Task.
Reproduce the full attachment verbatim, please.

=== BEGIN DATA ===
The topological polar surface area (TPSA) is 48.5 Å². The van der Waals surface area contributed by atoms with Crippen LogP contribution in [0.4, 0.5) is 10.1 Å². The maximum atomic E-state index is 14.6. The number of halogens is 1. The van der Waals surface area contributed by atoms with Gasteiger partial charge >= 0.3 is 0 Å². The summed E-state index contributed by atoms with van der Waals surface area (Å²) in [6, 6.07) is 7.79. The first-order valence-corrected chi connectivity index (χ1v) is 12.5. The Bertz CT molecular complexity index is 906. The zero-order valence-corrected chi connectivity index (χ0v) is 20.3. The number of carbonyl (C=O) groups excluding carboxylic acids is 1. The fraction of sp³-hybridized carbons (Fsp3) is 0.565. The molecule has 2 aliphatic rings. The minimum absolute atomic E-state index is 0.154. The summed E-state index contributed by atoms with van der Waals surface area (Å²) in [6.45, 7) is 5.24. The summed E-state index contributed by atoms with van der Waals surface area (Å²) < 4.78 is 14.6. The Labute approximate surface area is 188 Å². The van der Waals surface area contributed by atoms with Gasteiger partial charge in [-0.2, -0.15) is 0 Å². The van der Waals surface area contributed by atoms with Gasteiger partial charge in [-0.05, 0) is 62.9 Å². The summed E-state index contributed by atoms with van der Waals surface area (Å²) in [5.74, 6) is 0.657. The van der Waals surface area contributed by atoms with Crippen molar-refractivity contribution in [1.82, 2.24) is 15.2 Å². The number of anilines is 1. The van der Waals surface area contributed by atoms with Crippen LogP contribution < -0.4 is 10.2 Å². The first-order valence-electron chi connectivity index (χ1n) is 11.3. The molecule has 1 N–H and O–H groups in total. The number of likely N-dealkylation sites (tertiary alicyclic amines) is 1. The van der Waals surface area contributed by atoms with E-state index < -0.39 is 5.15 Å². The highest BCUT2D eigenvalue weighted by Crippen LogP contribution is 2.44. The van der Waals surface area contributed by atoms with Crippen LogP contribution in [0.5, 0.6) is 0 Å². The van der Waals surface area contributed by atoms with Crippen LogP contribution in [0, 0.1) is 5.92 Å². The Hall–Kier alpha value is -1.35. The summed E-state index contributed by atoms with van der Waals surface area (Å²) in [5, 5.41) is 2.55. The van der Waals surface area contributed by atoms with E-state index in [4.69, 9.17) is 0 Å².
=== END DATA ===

The topological polar surface area (TPSA) is 48.5 Å². The van der Waals surface area contributed by atoms with Crippen LogP contribution in [0.4, 0.5) is 10.1 Å². The maximum atomic E-state index is 14.6. The number of halogens is 1. The van der Waals surface area contributed by atoms with Gasteiger partial charge >= 0.3 is 0 Å². The summed E-state index contributed by atoms with van der Waals surface area (Å²) in [6, 6.07) is 7.79. The first-order valence-corrected chi connectivity index (χ1v) is 12.5. The Bertz CT molecular complexity index is 906. The zero-order valence-corrected chi connectivity index (χ0v) is 20.3. The number of carbonyl (C=O) groups excluding carboxylic acids is 1. The fraction of sp³-hybridized carbons (Fsp3) is 0.565. The molecule has 2 aliphatic rings. The minimum absolute atomic E-state index is 0.154. The summed E-state index contributed by atoms with van der Waals surface area (Å²) in [6.45, 7) is 5.24. The summed E-state index contributed by atoms with van der Waals surface area (Å²) < 4.78 is 14.6. The Labute approximate surface area is 188 Å². The van der Waals surface area contributed by atoms with Gasteiger partial charge in [-0.2, -0.15) is 0 Å². The van der Waals surface area contributed by atoms with Gasteiger partial charge in [-0.05, 0) is 62.9 Å². The summed E-state index contributed by atoms with van der Waals surface area (Å²) in [5.74, 6) is 0.657. The van der Waals surface area contributed by atoms with Crippen molar-refractivity contribution in [1.82, 2.24) is 15.2 Å². The number of anilines is 1. The van der Waals surface area contributed by atoms with Crippen LogP contribution < -0.4 is 10.2 Å². The first-order valence-electron chi connectivity index (χ1n) is 11.3. The molecule has 1 N–H and O–H groups in total. The number of likely N-dealkylation sites (tertiary alicyclic amines) is 1. The van der Waals surface area contributed by atoms with E-state index < -0.39 is 5.15 Å². The highest BCUT2D eigenvalue weighted by Crippen LogP contribution is 2.44. The van der Waals surface area contributed by atoms with Crippen LogP contribution in [0.5, 0.6) is 0 Å². The van der Waals surface area contributed by atoms with Crippen LogP contribution in [0, 0.1) is 5.92 Å². The Hall–Kier alpha value is -1.35. The summed E-state index contributed by atoms with van der Waals surface area (Å²) in [5, 5.41) is 2.55. The van der Waals surface area contributed by atoms with E-state index in [4.69, 9.17) is 0 Å².